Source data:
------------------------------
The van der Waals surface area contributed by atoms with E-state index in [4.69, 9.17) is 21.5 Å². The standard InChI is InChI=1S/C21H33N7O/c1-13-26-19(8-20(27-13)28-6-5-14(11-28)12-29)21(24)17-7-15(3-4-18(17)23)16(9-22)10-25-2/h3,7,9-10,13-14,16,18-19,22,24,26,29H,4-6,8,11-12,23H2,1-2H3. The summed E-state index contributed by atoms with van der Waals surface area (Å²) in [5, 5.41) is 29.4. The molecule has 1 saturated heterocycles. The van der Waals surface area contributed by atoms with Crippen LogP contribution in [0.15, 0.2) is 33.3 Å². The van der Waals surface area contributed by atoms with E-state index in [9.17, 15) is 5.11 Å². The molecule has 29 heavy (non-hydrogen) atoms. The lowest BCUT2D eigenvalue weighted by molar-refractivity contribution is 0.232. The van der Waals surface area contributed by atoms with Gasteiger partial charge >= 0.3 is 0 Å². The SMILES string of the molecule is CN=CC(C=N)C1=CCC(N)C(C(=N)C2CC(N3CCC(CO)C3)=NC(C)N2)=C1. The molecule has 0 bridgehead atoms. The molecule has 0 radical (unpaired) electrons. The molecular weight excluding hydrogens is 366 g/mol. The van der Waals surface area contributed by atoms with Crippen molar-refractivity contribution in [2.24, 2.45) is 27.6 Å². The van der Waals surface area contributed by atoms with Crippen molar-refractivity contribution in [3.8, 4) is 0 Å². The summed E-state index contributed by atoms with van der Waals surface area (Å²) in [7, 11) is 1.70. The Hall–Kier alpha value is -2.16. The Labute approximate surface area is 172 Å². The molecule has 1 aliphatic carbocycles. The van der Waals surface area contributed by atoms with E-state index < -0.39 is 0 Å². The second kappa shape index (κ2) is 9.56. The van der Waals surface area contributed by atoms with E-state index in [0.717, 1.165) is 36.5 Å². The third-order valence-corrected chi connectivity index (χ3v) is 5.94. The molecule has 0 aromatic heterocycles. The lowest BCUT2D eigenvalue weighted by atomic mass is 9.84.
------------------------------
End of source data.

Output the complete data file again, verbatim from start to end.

The van der Waals surface area contributed by atoms with E-state index in [4.69, 9.17) is 21.5 Å². The standard InChI is InChI=1S/C21H33N7O/c1-13-26-19(8-20(27-13)28-6-5-14(11-28)12-29)21(24)17-7-15(3-4-18(17)23)16(9-22)10-25-2/h3,7,9-10,13-14,16,18-19,22,24,26,29H,4-6,8,11-12,23H2,1-2H3. The summed E-state index contributed by atoms with van der Waals surface area (Å²) in [5, 5.41) is 29.4. The molecule has 1 saturated heterocycles. The van der Waals surface area contributed by atoms with Crippen LogP contribution in [0.15, 0.2) is 33.3 Å². The van der Waals surface area contributed by atoms with E-state index in [9.17, 15) is 5.11 Å². The molecule has 29 heavy (non-hydrogen) atoms. The lowest BCUT2D eigenvalue weighted by molar-refractivity contribution is 0.232. The van der Waals surface area contributed by atoms with Gasteiger partial charge >= 0.3 is 0 Å². The SMILES string of the molecule is CN=CC(C=N)C1=CCC(N)C(C(=N)C2CC(N3CCC(CO)C3)=NC(C)N2)=C1. The molecule has 0 bridgehead atoms. The molecule has 0 radical (unpaired) electrons. The molecular weight excluding hydrogens is 366 g/mol. The van der Waals surface area contributed by atoms with Crippen molar-refractivity contribution in [2.24, 2.45) is 27.6 Å². The van der Waals surface area contributed by atoms with Crippen molar-refractivity contribution in [3.8, 4) is 0 Å². The summed E-state index contributed by atoms with van der Waals surface area (Å²) in [7, 11) is 1.70. The Hall–Kier alpha value is -2.16. The Labute approximate surface area is 172 Å². The molecule has 1 aliphatic carbocycles. The van der Waals surface area contributed by atoms with E-state index < -0.39 is 0 Å². The second kappa shape index (κ2) is 9.56. The van der Waals surface area contributed by atoms with E-state index in [0.717, 1.165) is 36.5 Å². The third-order valence-corrected chi connectivity index (χ3v) is 5.94. The molecule has 0 aromatic heterocycles. The lowest BCUT2D eigenvalue weighted by atomic mass is 9.84.